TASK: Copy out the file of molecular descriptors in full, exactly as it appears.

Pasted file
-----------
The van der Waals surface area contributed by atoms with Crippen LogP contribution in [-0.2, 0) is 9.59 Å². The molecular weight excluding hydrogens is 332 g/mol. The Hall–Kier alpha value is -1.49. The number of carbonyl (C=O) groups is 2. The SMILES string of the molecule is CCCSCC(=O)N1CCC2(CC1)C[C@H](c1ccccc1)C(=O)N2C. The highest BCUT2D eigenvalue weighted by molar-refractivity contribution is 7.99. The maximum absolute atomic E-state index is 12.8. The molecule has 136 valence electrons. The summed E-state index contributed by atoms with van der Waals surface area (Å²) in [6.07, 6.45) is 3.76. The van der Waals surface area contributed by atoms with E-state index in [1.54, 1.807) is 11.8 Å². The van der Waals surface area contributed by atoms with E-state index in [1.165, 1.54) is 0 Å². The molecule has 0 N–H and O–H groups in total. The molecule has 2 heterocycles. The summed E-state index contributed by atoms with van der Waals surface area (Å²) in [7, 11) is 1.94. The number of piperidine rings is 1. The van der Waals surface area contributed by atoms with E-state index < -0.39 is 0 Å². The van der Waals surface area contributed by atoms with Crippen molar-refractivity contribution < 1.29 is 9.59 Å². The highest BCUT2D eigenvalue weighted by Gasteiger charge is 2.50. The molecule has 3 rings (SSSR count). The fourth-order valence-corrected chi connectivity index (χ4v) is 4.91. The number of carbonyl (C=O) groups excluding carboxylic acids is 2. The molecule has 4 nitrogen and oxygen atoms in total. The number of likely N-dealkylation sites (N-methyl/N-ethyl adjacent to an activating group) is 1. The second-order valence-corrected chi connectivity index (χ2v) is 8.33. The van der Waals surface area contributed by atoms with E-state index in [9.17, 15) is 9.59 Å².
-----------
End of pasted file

The van der Waals surface area contributed by atoms with Crippen LogP contribution in [-0.2, 0) is 9.59 Å². The molecular weight excluding hydrogens is 332 g/mol. The Hall–Kier alpha value is -1.49. The number of carbonyl (C=O) groups is 2. The SMILES string of the molecule is CCCSCC(=O)N1CCC2(CC1)C[C@H](c1ccccc1)C(=O)N2C. The highest BCUT2D eigenvalue weighted by molar-refractivity contribution is 7.99. The maximum absolute atomic E-state index is 12.8. The molecule has 136 valence electrons. The summed E-state index contributed by atoms with van der Waals surface area (Å²) in [6.07, 6.45) is 3.76. The van der Waals surface area contributed by atoms with E-state index in [1.54, 1.807) is 11.8 Å². The van der Waals surface area contributed by atoms with E-state index in [1.165, 1.54) is 0 Å². The molecule has 0 N–H and O–H groups in total. The molecule has 2 heterocycles. The summed E-state index contributed by atoms with van der Waals surface area (Å²) in [7, 11) is 1.94. The number of piperidine rings is 1. The van der Waals surface area contributed by atoms with E-state index < -0.39 is 0 Å². The van der Waals surface area contributed by atoms with Crippen molar-refractivity contribution < 1.29 is 9.59 Å². The highest BCUT2D eigenvalue weighted by Gasteiger charge is 2.50. The molecule has 3 rings (SSSR count). The fourth-order valence-corrected chi connectivity index (χ4v) is 4.91. The number of carbonyl (C=O) groups excluding carboxylic acids is 2. The molecule has 4 nitrogen and oxygen atoms in total. The number of likely N-dealkylation sites (N-methyl/N-ethyl adjacent to an activating group) is 1. The second-order valence-corrected chi connectivity index (χ2v) is 8.33. The van der Waals surface area contributed by atoms with E-state index in [9.17, 15) is 9.59 Å².